Thursday, 9 April 2015

Infamy's Mole - Part 4

It’s been a long time since I’ve painted any significant areas of true metallic on a mini so I’ve become, if you’ll excuse the pun, a little rusty on the subject. My decision to paint Mole in a muted colour palette, and a less cartoony (than usual) style, meant that true metallic seemed to be the way to go with him. Over the years, I’ve swung back and forth between true metallic metals (TMM) and non-metallic metals (NMM) and finally decided that no one was ‘better’ than the other. For me it’s simply down to a matter of personal preference and what feels appropriate. 

In common with many other steampunk minis, Mole provides the opportunity to paint several different types of contrasting metal. That said I think it’s important to plan out a scheme for the metallics. It would be all too easy to go over the top and paint a confusing scheme. I decided that Mole’s drilling rig would consist primarily of steel & brass with a few touches of copper. The metals could then be weathered to different degrees depending on their age and the nature of their use. 

The first piece of Mole’s digging equipment to be painted was the hammer. All the metals would be fairly dirty and worn but I decided that the hammer would look slightly newer than the main drilling rig. To do this, I went a little brighter on the highlights and less heavy on the weathering than I planned to do elsewhere. 

 Next to be painted was the boiler & furnace strapped to Mole’s back. I wanted this to look very dirty. I very rarely use pure black in my mini painting but black was essential to give a sooty look to the weathering on the furnace. Pure black alone would, however, have looked rather flat and dead in contrast to the rest of the mini. To counter this I incorporated several shades of brown & orange into my glazes.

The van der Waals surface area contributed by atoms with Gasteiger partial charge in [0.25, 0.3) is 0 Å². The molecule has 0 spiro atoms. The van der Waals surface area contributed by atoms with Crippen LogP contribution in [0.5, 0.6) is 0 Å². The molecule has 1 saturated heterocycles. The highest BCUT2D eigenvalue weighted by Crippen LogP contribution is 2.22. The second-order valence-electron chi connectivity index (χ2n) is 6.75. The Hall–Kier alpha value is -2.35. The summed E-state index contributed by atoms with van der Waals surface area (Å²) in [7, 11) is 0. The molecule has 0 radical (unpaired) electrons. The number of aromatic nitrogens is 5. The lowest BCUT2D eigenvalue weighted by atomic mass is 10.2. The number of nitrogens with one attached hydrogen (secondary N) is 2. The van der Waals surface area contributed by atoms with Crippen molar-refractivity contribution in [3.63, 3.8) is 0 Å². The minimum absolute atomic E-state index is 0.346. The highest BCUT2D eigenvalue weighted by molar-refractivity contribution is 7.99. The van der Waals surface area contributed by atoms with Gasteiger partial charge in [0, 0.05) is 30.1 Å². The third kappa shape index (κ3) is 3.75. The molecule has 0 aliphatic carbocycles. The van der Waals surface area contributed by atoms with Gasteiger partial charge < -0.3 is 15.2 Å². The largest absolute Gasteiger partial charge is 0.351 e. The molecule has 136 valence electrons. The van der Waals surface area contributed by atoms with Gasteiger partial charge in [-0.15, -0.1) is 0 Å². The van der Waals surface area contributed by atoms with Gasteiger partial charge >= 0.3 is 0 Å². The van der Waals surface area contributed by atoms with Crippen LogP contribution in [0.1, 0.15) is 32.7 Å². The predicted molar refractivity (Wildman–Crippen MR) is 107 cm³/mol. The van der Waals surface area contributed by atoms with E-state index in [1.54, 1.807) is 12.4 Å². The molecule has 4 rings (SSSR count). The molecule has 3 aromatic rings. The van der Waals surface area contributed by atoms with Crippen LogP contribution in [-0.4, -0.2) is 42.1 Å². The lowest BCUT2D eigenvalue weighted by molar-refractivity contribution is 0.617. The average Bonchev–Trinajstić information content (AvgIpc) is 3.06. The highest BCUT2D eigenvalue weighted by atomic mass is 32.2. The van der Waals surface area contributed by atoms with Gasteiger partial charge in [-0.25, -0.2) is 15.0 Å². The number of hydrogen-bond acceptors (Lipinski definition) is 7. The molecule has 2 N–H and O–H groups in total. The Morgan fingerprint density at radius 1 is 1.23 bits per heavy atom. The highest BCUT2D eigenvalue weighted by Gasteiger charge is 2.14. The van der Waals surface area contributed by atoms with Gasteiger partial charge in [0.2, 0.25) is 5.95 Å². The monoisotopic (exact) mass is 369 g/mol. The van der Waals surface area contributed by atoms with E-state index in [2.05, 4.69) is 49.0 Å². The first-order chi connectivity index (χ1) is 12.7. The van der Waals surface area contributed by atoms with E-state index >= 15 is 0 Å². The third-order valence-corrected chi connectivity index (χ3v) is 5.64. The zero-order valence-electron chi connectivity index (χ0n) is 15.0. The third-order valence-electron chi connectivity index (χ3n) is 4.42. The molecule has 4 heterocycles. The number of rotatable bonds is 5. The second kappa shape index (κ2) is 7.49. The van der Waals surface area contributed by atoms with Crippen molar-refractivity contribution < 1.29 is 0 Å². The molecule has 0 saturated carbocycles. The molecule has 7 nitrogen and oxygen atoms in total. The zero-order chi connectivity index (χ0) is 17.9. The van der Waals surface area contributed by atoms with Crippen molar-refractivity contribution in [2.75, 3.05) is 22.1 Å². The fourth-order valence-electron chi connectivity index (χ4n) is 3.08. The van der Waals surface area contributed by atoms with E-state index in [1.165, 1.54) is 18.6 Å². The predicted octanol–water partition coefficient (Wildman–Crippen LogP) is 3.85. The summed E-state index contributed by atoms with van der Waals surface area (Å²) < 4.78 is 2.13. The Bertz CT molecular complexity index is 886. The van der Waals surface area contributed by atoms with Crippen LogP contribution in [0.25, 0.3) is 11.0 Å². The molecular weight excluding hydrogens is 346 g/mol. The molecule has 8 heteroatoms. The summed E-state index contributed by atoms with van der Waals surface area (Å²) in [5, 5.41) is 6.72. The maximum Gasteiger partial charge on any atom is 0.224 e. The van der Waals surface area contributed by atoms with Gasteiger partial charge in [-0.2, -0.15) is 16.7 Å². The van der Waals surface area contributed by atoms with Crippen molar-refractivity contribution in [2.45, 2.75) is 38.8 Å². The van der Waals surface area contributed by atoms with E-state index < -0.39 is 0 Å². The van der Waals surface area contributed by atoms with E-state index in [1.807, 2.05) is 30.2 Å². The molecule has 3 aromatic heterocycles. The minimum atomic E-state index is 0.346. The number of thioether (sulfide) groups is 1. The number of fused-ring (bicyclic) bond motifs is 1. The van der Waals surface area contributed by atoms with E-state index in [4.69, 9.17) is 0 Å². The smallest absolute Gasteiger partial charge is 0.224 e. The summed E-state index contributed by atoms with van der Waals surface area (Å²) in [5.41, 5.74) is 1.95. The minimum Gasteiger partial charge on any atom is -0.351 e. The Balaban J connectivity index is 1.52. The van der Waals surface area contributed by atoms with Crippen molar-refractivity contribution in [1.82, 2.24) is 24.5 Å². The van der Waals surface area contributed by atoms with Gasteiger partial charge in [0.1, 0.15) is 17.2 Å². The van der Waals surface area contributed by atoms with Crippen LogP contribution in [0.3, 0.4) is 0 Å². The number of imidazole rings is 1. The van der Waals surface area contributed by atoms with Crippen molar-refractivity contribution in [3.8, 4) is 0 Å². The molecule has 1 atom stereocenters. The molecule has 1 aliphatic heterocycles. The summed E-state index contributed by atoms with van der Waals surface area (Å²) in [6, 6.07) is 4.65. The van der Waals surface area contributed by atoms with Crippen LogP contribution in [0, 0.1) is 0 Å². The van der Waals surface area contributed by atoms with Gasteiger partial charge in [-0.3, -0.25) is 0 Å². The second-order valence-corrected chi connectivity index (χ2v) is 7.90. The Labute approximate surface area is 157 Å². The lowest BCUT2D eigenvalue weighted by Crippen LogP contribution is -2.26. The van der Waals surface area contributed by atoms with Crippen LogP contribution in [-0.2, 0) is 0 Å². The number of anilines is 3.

The boiler was painted in copper and brass. I wanted it to look old and leaky which gave me the opportunity to add some verdigris. The green tones that I’ve used to age the brass and copper add interest to the overall colour palette by providing a contrast to the red areas. The overall look might be fairly desaturated but it helps to have a few spots of stronger colour. 

The process of painting metallics seems to be fairly straightforward. I’ve achieved my best results by working over a metallic base colour with glazes and then refining this with a combination of metallic highlights and further glazes. This involves a lot of going back and forth between the highlights and glazes to refine the results and build some character into the metalics. As I said in my previous post, I’ve found it necessary to use washes, paints and inks in the glazes to achieve a satisfactory finish. The different materials give me a good range matt/gloss finishes to use as seems appropriate. 

In spite of my initial hesitation, I’ve enjoyed using true metallics on Mole. I’d forgotten just how varied and versatile they are and I’m already planning a future project that will require more metal to be painted. 

The long Easter weekend gave me the opportunity to crack on with Mole and get some serious painting time under my belt. As a result I’ve just about finished painting him! That leaves me couple of weeks to sort out a display base and takes a lot of the deadline pressure off my shoulders. 

I’d feared that project ‘moving Mum & Dad’ would seriously impact on my ability to finish Mole in time for Salute. As it turns out Mole took less time to paint than anticipated and I’ve turned him around in a month.

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